September 25, 2017

Helping PR pros make smarter decisions

Protecting Your Net Perception

Protecting Your Net Perception

Welcome to REPUTATION MANAGEMENT ONtheLINE, my new column about how to preserve and protect your organizational and/or individual reputation online.

I don’t want to be talking TO you, I want to be talking WITH you. Besides my own experience-based editorials, I’m going to answer reader questions. I’m going to interview experts. So send in your questions and, if you’re an expert in a field related to this subject, contact me and suggest a direction for an interesting interview. If you have ideas for columns, speak up!

As readers of my own newsletter know, I write for people “who are crisis managers, whether they want to be or not.” Very few of us engage in crisis and reputation management full-time, yet all of us are thrown into that arena at some time. So, with apologies for revisiting information some of you may already have, I wanted to offer you a potpourri of recommendations and links of possible use to you.

RECOMMENDATIONS:

  • BEWARE of “SEO Experts” offering to leverage the opportunities of the still-in-development Google SearchWiki to improve your search engine results. There’s going to be a lot of opportunists figuring out how to cheat that system, and their clients’ sites will end up in Google’s toilet once Google catches on to the scam, which it always does.
  • Have you conducted a Google search for your organization’s name, all of its brand names, and all of its key executives’ names? If not, do so. If you don’t like the results, get some help.
  • WARNING SIGN that you have the wrong external consultants designing and/or managing your websites and blogs. Do you have – or will they readily provide you – with full access information for those sites, the login names, passwords, etc.? At least one person at your organization should have those, because relationships with consultants can get strained at times and then they have you over the barrel. And if they hesitate to give you that data, that’s not a good sign. More than a few reputations have been sullied by vengeful former webmasters.
  • Most of us now know that we should register the .com, .net and .org versions of URLs we want to protect from abuse, but are you aware of the increasingly popular .info suffix?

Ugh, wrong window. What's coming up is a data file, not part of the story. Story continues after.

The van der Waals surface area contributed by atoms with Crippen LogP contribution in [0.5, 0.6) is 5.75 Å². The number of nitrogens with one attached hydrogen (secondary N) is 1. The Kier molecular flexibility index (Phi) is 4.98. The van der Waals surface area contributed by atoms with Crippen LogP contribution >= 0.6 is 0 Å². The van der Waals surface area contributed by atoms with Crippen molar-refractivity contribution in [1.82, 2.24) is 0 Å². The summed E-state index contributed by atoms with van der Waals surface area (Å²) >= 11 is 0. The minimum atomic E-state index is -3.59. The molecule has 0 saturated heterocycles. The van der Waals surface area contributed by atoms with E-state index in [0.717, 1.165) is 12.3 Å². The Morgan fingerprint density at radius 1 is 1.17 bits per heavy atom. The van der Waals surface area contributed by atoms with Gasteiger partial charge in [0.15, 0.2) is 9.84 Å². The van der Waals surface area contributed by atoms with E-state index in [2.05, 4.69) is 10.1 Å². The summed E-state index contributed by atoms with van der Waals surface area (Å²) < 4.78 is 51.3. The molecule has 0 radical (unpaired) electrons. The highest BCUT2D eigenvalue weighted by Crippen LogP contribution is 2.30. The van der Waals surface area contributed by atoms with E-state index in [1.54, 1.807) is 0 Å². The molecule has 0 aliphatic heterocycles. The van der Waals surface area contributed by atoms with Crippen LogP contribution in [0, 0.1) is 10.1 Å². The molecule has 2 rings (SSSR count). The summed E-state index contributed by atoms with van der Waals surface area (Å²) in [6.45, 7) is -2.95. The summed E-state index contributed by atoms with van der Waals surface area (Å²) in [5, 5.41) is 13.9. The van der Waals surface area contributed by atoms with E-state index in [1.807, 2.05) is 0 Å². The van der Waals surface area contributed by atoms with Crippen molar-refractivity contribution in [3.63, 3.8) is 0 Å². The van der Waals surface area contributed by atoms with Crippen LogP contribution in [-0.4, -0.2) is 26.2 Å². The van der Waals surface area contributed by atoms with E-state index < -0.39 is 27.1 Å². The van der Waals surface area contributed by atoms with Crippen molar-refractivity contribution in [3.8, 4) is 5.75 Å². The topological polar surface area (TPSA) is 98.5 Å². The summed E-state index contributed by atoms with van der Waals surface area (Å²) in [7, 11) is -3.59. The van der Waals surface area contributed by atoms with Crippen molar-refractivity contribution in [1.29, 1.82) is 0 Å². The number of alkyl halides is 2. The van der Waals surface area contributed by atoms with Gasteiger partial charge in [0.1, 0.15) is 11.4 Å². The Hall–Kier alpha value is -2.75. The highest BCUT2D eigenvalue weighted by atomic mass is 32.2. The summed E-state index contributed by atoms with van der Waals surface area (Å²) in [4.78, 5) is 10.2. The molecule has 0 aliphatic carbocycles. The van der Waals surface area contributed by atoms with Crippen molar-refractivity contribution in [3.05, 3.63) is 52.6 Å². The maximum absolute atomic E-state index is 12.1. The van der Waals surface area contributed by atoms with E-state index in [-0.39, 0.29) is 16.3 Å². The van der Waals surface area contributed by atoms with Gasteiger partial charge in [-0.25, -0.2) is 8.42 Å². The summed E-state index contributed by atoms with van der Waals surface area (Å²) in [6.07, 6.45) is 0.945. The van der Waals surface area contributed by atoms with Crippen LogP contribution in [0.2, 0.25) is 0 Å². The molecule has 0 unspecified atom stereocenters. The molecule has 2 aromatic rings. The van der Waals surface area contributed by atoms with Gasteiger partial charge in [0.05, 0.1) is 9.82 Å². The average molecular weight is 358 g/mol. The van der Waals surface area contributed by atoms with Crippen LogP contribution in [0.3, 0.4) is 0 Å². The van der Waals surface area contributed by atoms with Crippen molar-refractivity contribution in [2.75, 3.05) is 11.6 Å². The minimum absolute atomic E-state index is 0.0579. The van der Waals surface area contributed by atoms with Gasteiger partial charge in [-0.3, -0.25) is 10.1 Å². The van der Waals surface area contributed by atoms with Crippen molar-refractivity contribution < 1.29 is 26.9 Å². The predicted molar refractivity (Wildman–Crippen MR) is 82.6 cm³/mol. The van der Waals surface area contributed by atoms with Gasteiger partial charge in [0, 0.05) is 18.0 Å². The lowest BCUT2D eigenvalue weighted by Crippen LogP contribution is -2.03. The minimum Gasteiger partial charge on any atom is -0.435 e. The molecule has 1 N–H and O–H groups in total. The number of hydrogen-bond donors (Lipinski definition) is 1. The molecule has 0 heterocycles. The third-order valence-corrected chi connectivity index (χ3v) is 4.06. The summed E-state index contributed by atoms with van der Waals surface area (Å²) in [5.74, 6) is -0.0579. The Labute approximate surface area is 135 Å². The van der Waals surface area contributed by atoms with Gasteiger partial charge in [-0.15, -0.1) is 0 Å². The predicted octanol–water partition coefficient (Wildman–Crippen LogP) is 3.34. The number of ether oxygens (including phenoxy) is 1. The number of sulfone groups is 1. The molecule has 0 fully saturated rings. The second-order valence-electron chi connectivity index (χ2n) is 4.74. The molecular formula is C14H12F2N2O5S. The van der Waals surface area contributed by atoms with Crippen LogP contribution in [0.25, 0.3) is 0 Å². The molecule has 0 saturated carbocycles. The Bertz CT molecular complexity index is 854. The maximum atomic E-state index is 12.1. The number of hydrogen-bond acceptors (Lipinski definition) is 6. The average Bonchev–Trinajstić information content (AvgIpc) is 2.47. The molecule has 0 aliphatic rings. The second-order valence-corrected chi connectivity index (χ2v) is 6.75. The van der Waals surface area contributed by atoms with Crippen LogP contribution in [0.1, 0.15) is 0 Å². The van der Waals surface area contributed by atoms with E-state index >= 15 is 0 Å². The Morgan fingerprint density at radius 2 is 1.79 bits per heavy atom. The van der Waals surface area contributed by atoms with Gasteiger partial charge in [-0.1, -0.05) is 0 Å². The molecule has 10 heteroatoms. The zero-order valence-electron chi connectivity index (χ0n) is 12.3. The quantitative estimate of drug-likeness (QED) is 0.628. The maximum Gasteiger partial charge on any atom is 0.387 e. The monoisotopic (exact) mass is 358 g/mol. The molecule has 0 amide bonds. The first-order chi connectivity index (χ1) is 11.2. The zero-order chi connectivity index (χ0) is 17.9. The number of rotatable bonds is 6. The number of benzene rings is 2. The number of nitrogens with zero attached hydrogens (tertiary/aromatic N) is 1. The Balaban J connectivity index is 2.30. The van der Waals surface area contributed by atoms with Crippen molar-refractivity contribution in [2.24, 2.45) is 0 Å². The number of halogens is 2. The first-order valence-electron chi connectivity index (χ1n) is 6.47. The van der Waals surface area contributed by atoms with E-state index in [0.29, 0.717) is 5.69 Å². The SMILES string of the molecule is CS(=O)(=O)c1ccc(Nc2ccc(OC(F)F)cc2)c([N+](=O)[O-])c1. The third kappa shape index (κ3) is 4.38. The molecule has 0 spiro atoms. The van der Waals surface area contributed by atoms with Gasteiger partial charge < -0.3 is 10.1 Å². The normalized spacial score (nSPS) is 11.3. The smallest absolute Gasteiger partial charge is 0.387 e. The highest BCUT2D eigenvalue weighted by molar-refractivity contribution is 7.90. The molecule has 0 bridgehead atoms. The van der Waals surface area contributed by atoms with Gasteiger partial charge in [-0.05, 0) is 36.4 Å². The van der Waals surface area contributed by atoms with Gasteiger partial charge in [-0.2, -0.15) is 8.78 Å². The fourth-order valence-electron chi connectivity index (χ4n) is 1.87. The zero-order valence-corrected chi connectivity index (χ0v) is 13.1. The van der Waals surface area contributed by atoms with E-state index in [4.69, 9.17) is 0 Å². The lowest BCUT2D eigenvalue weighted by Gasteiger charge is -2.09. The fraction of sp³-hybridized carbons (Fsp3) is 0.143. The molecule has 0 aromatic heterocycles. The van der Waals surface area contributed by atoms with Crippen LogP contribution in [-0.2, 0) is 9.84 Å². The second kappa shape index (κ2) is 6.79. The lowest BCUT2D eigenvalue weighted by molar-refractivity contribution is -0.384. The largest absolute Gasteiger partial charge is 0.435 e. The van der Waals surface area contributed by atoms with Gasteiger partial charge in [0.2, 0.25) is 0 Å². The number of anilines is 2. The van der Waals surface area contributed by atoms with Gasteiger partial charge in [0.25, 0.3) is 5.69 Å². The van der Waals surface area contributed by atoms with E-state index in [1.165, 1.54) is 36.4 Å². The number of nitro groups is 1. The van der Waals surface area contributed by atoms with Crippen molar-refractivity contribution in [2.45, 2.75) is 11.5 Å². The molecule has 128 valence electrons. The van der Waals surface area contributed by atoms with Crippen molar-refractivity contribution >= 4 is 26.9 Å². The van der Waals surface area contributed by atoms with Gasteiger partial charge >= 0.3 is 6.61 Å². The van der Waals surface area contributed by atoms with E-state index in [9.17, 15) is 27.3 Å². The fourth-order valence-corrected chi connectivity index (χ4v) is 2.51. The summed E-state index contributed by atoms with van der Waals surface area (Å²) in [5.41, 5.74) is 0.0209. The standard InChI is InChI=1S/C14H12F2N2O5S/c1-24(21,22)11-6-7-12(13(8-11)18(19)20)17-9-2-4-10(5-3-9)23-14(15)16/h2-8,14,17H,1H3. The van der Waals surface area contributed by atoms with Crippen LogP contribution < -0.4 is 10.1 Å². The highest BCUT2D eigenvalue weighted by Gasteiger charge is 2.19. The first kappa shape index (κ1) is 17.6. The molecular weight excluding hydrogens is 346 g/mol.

• Many of us use Google News alerts to track news about ourselves and our organizations on line, but did you know that search won’t necessarily turn up blog discussions about us, despite the high reputational impact of blogs? Google does, however, have a blog search available as well – you just have to click on “more” at the top of the Google menu to pull it down and you can set up blog alerts just like you set up news alerts.
  • If you are the in-house PR/communications person, tell your CEO you’re getting him/her an invaluable holiday present – a free subscription to Media Bullseye. It will make YOUR reputation management responsibilities easier.

LINKS:

The I-Reporter: Born of the Web was written well before CNN started calling citizen reporters “I-Reporters,” and remains true today.

The Role of Search Engine Optimization in Crisis Management is a must-read not so much because I wrote the introduction but because I interviewed one of this country’s most knowledgeable consultants on this subject, Chesa Keane of TAO Consultants.

Now is Too Late: Survival in an Era of Instant News, Gerald Baron’s superb book, now in its second printing, available on Amazon and other online booksellers.

Next month: an interview with Chesa Keane! My best wishes to you for a joyous holiday season and a serene, prosperous 2009.

Jonathan Bernstein is president of Bernstein Crisis Management, Inc., an international consultancy and author of “Keeping the Wolves at Bay: A Media Training Manual.” Contact jonathan@bernsteincrisismanagement.com.

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